Legally, Disney cannot (and will not) ask for protected health information, but Tolbert says you must "be able to explain what medical condition you or your child has that prohibits them from waiting in lines for attractions."

Whenever possible, pre-registering is the easiest way to ensure a stress-free park day once you arrive. "If granted a DAS pass, you will then be able to pre-select your first two rides for each day you have park tickets," says Tolbert. "Some people prefer to wait and try to get a DAS pass once they get to the parks, but that doesn't allow you to pre-select your first two attractions for the day." Once you're there, you'll get to access your given attraction with "very minimal time waiting in line," she explains.

DAS is accessible through the My Disney Experience app, offering a seamless way to see your party's plans for the day, including DAS and any Genie+ and/or Lightning Lane selections. "After you have used your first two selections, the DAS system will allow you to select two more right from the app," Tolbert adds. "The assigned DAS guest is able to add up to five family members to ride with them. This works particularly well for families with children qualifying for DAS because then the whole family can ride together."

Not every attraction qualifies for DAS. Some of the most popular rides don't, Tolbert explains. If a ride has an Individual Lightning Lane and/or a Virtual Queue option (such as the popular Guardians of the Galaxy: Cosmic Rewind at EPCOT and Tron Lightcycle / Run at Magic Kingdom), you will need to pay and/or reserve a spot in advance of riding, since these experiences don't include a traditional queue.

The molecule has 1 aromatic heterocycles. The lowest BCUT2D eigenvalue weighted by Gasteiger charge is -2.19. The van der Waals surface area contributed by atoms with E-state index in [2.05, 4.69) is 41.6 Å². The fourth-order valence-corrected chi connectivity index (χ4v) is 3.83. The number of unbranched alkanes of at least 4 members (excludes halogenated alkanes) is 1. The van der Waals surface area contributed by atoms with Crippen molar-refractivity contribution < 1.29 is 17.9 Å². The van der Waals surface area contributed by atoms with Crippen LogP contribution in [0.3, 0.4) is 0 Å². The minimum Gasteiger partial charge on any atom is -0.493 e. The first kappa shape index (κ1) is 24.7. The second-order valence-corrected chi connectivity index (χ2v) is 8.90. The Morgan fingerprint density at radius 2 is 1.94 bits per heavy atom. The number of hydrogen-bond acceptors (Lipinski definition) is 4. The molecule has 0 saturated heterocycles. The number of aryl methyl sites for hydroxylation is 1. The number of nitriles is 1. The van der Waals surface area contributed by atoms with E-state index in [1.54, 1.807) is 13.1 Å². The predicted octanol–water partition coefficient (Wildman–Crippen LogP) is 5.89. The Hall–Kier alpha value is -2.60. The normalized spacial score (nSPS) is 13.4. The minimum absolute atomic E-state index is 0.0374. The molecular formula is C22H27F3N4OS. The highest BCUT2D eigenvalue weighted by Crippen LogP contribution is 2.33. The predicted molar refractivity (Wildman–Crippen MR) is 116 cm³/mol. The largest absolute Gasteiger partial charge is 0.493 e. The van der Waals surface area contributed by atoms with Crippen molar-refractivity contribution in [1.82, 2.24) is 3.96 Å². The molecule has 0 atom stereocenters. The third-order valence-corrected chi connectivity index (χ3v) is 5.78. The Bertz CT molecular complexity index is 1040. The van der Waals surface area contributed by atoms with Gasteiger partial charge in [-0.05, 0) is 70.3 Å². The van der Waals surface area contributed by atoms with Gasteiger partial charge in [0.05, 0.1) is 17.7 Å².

Misconceptions and Rumors

Though social media has dubbed DAS a "hack" for skipping the lines, it's worth pointing out that not every disability, illness, or injury is visible, and this service exists for people who truly need it. That said, healthcare in the U.S. is prohibitive and costly for so many, and someone should not shy away from accessing something that will make their trip easier and less stressful, physically and/or emotionally.

As for what conditions qualify, Tolbert notes that Disney makes the call on a "case by case" basis, which means you'll need to explain why you cannot wait in long lines. That said, if you have a mobility concern and physically cannot stand for long periods of time, you will be directed to use a wheelchair or a scooter, as most Disney attractions are wheelchair accessible.